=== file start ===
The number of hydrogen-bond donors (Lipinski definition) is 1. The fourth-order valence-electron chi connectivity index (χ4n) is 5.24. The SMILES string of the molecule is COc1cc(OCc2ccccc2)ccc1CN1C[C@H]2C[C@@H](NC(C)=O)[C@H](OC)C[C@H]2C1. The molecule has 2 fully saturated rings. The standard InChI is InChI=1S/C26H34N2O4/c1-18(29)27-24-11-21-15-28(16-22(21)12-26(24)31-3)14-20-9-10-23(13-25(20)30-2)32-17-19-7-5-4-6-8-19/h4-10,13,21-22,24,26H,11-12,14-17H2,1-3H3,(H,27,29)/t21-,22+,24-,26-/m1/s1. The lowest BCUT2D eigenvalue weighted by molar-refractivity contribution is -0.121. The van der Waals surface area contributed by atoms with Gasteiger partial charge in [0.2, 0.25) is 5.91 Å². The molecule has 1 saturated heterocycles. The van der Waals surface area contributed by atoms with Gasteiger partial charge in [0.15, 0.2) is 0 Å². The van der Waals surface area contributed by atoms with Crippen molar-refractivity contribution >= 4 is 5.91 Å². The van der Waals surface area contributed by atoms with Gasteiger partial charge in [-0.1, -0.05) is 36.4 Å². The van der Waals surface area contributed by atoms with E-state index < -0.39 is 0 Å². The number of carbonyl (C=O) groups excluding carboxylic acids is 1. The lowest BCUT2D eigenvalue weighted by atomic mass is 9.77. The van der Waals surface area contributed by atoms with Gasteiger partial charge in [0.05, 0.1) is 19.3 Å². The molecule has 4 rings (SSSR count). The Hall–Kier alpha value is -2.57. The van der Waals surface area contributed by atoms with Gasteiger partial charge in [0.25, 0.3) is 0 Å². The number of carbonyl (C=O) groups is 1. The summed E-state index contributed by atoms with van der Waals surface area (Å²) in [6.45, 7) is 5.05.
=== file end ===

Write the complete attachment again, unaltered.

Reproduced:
The number of hydrogen-bond donors (Lipinski definition) is 1. The fourth-order valence-electron chi connectivity index (χ4n) is 5.24. The SMILES string of the molecule is COc1cc(OCc2ccccc2)ccc1CN1C[C@H]2C[C@@H](NC(C)=O)[C@H](OC)C[C@H]2C1. The molecule has 2 fully saturated rings. The standard InChI is InChI=1S/C26H34N2O4/c1-18(29)27-24-11-21-15-28(16-22(21)12-26(24)31-3)14-20-9-10-23(13-25(20)30-2)32-17-19-7-5-4-6-8-19/h4-10,13,21-22,24,26H,11-12,14-17H2,1-3H3,(H,27,29)/t21-,22+,24-,26-/m1/s1. The lowest BCUT2D eigenvalue weighted by molar-refractivity contribution is -0.121. The van der Waals surface area contributed by atoms with Gasteiger partial charge in [0.2, 0.25) is 5.91 Å². The molecule has 1 saturated heterocycles. The van der Waals surface area contributed by atoms with Gasteiger partial charge in [0.15, 0.2) is 0 Å². The van der Waals surface area contributed by atoms with Crippen molar-refractivity contribution >= 4 is 5.91 Å². The van der Waals surface area contributed by atoms with Gasteiger partial charge in [-0.1, -0.05) is 36.4 Å². The van der Waals surface area contributed by atoms with E-state index < -0.39 is 0 Å². The number of carbonyl (C=O) groups excluding carboxylic acids is 1. The lowest BCUT2D eigenvalue weighted by atomic mass is 9.77. The van der Waals surface area contributed by atoms with Gasteiger partial charge in [0.05, 0.1) is 19.3 Å². The molecule has 4 rings (SSSR count). The Hall–Kier alpha value is -2.57. The van der Waals surface area contributed by atoms with Gasteiger partial charge in [0.25, 0.3) is 0 Å². The number of carbonyl (C=O) groups is 1. The summed E-state index contributed by atoms with van der Waals surface area (Å²) in [6.45, 7) is 5.05.